The ride was so jarring we had to do a tooth count after it was over and Steve rode it on a Harley Road Glide with his freaking radio tuned to some Spanish Elvis station! I asked him why he needed a KTM if he could use his 900-lb. Harley reclino-matic as a dirtbike. Believe me, this ride was pretty hair-raising at the time, but it has been GREAT in the re-telling and seeing Steve on bright orange HOG in a place where mountain goats fear to tread no doubt gave the Border Patrol agents we encountered along the way something to talk about for days after.
Barbara and John...cool, funny and smart, and live 'off the grid' in a
The road to Portal was rough, gravelly, sandy, sheer and filled with switchbacks and John did it with ROAD TIRES on his GS1200 and Barbara riding on the back! At Portal, I presented John with the official “You Da Man” commemorative rock for being hairy enough to knowingly take that ride on ROAD tires with Barbara riding shotgun. Count me impressed. This is how the west was won, folks. You don’t mess with folks as crazy as this.
John being named "You Da Man" for 2009.
23 miles to the northwest of Bisbee is Tombstone, the so-called “Town that Wouldn’t Die.” Maybe not, but after a couple of hours of wandering the streets fending off barkers hawking the next gunfight, tour, drink special or play, it may become the “Town You Most Want to Murder In its Sleep.”
Fake stagecoach in front of fake OK Corral. (The horses are real.)
As touristy and fake as the town is, and it is, it really, really is...Tombstone still has some architectural and historical merit, and motorcyclists seem to love it for some odd reason (plentiful cold beer).
Steve on Holliday in front of the Tombstone Courthouse. He looks like he needs to Earp. Heh. Heh.
The original Boot Hill Cemetery, first used around 1878, lies just up the road. Frank Clanton and the McLaurys who got bested by the Earps and Doc Holliday at OK Corral are still buried there as are a long list of others who died violently and otherwise. The epitaphs give a glimpse into just how rough life in the old west really was. Death came from Ptomaine poisoning, diptheria, consumption, childbirth, bowel inflammation. The majority, though, died violently. One man was shot over the color of his shirt. Another bought a stolen horse and was mistakenly hanged for rustling. A rancher was killed when arguing over the best way to drive cattle, fast or slow. Not only was life hard, for many people it was also mighty short.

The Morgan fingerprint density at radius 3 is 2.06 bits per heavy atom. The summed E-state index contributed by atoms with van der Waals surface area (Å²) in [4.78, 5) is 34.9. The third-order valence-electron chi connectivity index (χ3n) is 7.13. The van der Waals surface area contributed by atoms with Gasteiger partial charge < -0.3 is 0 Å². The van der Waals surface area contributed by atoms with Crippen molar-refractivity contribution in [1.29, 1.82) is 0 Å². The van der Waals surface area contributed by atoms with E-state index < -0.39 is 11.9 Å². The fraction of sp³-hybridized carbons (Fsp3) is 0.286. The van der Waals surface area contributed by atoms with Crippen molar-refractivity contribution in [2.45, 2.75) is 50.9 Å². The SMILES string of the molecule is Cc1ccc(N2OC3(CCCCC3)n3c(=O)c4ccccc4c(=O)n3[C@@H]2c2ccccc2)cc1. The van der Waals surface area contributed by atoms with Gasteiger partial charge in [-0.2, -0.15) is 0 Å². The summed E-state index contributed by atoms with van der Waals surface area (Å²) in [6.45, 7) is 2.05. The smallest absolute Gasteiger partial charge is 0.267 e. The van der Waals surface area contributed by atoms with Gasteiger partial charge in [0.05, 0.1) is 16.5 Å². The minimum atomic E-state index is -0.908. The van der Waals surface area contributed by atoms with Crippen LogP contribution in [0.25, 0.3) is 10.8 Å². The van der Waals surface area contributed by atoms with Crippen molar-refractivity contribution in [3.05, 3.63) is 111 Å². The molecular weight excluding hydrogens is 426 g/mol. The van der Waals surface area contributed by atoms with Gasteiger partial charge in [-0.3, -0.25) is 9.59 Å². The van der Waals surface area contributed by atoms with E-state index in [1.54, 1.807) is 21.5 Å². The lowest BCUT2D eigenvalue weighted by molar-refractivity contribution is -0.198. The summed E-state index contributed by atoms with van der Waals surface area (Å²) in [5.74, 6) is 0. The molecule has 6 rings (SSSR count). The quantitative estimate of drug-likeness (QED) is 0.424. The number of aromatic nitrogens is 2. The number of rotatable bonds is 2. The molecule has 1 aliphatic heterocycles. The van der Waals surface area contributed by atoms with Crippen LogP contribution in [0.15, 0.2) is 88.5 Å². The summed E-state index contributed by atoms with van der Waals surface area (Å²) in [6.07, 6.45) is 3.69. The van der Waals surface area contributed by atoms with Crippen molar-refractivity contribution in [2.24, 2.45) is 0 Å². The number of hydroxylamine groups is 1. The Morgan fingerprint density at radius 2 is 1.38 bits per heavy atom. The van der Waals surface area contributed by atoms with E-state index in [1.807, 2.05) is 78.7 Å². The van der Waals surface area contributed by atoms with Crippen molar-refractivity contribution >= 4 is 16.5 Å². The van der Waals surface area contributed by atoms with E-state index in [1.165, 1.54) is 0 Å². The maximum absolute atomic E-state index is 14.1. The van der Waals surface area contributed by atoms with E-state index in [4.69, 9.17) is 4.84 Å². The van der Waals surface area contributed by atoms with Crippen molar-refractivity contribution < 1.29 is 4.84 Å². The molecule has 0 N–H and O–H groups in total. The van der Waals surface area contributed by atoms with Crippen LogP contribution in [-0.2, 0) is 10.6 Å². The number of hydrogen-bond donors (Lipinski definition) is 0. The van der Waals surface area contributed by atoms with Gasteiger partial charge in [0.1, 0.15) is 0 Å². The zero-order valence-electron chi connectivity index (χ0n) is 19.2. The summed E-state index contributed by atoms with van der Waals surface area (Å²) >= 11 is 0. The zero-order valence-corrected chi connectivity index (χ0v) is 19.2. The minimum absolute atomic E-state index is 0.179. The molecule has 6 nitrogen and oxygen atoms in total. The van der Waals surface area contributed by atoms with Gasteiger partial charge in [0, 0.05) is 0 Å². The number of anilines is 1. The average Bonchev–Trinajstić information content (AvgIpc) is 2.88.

The best part about Tombstone would have to be leaving it, because travel south and you can pick up the dirt “Ghost Town Trail” to Gleeson, and travel north and turn onto Middlemarch Road, which turns into Middlemarch Pass through the Dragoon Mountains, a yee-hah dirtbike-of-a-trail if ever there was one.
The Ghost Town Trail winds through the mountains and desert to the outpost of Pearce, which still survives with a shuttered general store and some occupied structures.
Most towns, like Courtland, Fairbank, Gleeson, Contention and others are just ruins. The dust, dirt, wind, thirst, sun, heat, scorpions, snakes and claim jumpers would have been pervasive when these towns were thriving. Living in this rugged region even now isn’t easy, but 100 years ago, it would have been a hardscrabble life of just-getting-by. While I admire the pluck of those folks who forged a life for themselves in the desert a century ago, I am grateful not to have been one of them.
One of a few buildings left in Fairbank, a former mining town near Tombstone.
Things We Learned (or Confirmed)
- Be prepared to alter clothing several times a day. Liners and neck gaitors were needed in the morning, came off during the day, went back on in the late afternoon. We always traveled with tire repair and first aid kits, especially in the back-country. Take water.
- The Bisbee Breakfast Club is a great place to eat and meet. Talk to people! We met a ton of folks, all helpful with great suggestions on things to do and places to go.
- Go local. Our first Saturday we went to the Bisbee Farmer’s Market and met some interesting characters and bought some delicious desert honey.
- The desert isn’t really. It’s just not what I expected. Some places near Tombstone it is the scrubby, windswept stuff of movies. Five miles later it looks like the grassland of the Great Plains. Still other places, it’s mountains, forests and sometimes, lakes.
- Don’t stick your hands under rocks. Scorpions. Steve learned not to forget to shake out your bed linens every night. Scorpions.
- July and August are the rainy months.
- Barbara and John, our new Bisbee-area friends, are fabulous people and have offered to let any member of our club camp on their property. If you so desire, I will give you their contact information. One word though: scorpions. Dust off the credit card and sleep inside and call Barbara and John to meet you for coffee instead. You’ll be happy you did.
- As a single female rider, there is no way I would have set out alone on some of those back road treks unless I could quick-change a tire and field dress a wild Havalina hog. Truly, I would hesitate going deep off-road even as a man traveling alone. There are just too many things that can go wrong miles from nowhere and water does become an issue, quickly. Border Patrol agents are ubiquitous, in jeeps, on ATVs, on horses, at checkpoints, staffing one-person portable overlook stations and as many of our trips took us within 5 miles of the Mexican border, we were in prime ‘crossing’ territory. It would be Murphy’s Law, though, that your breakdown would occur during a Border Patrol holiday and you would be left to fend with dust, wind, heat, cold and dry on your own. Travel in pairs, at least.